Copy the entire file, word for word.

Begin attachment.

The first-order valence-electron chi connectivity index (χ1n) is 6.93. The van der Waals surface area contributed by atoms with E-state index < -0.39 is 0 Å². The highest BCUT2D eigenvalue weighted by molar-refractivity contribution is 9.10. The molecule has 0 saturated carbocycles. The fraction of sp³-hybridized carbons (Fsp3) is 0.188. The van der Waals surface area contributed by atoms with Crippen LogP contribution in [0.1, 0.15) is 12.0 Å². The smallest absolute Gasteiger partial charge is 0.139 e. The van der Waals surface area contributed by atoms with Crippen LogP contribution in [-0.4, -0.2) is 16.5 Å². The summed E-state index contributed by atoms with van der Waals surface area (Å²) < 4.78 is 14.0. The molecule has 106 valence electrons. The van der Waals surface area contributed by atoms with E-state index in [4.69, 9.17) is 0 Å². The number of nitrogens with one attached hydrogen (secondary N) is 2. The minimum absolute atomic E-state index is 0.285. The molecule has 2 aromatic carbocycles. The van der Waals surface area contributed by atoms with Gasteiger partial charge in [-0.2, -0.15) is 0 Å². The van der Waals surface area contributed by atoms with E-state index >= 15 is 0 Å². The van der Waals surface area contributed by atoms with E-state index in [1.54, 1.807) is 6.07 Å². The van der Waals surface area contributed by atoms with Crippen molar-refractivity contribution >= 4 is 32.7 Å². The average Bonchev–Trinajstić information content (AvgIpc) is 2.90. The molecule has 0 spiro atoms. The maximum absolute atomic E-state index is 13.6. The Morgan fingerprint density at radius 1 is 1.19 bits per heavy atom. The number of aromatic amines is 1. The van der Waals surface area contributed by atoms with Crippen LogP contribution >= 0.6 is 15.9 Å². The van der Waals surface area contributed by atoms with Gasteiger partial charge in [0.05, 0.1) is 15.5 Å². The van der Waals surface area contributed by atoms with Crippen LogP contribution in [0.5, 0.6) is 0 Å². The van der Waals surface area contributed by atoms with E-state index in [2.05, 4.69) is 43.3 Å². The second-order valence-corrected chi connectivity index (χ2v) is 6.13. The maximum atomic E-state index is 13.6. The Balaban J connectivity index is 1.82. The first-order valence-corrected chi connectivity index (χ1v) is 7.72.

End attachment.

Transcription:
The first-order valence-electron chi connectivity index (χ1n) is 6.93. The van der Waals surface area contributed by atoms with E-state index < -0.39 is 0 Å². The highest BCUT2D eigenvalue weighted by molar-refractivity contribution is 9.10. The molecule has 0 saturated carbocycles. The fraction of sp³-hybridized carbons (Fsp3) is 0.188. The van der Waals surface area contributed by atoms with Crippen LogP contribution in [0.1, 0.15) is 12.0 Å². The smallest absolute Gasteiger partial charge is 0.139 e. The van der Waals surface area contributed by atoms with Crippen LogP contribution in [-0.4, -0.2) is 16.5 Å². The summed E-state index contributed by atoms with van der Waals surface area (Å²) < 4.78 is 14.0. The molecule has 106 valence electrons. The van der Waals surface area contributed by atoms with E-state index in [4.69, 9.17) is 0 Å². The number of nitrogens with one attached hydrogen (secondary N) is 2. The minimum absolute atomic E-state index is 0.285. The molecule has 2 aromatic carbocycles. The van der Waals surface area contributed by atoms with Gasteiger partial charge in [-0.2, -0.15) is 0 Å². The van der Waals surface area contributed by atoms with E-state index >= 15 is 0 Å². The van der Waals surface area contributed by atoms with E-state index in [1.54, 1.807) is 6.07 Å². The van der Waals surface area contributed by atoms with Crippen molar-refractivity contribution >= 4 is 32.7 Å². The average Bonchev–Trinajstić information content (AvgIpc) is 2.90. The molecule has 0 spiro atoms. The maximum absolute atomic E-state index is 13.6. The Morgan fingerprint density at radius 1 is 1.19 bits per heavy atom. The number of aromatic amines is 1. The van der Waals surface area contributed by atoms with Crippen LogP contribution >= 0.6 is 15.9 Å². The van der Waals surface area contributed by atoms with Gasteiger partial charge in [0.05, 0.1) is 15.5 Å². The van der Waals surface area contributed by atoms with Crippen LogP contribution in [0.5, 0.6) is 0 Å². The van der Waals surface area contributed by atoms with E-state index in [2.05, 4.69) is 43.3 Å². The second-order valence-corrected chi connectivity index (χ2v) is 6.13. The maximum atomic E-state index is 13.6. The Balaban J connectivity index is 1.82. The first-order valence-corrected chi connectivity index (χ1v) is 7.72.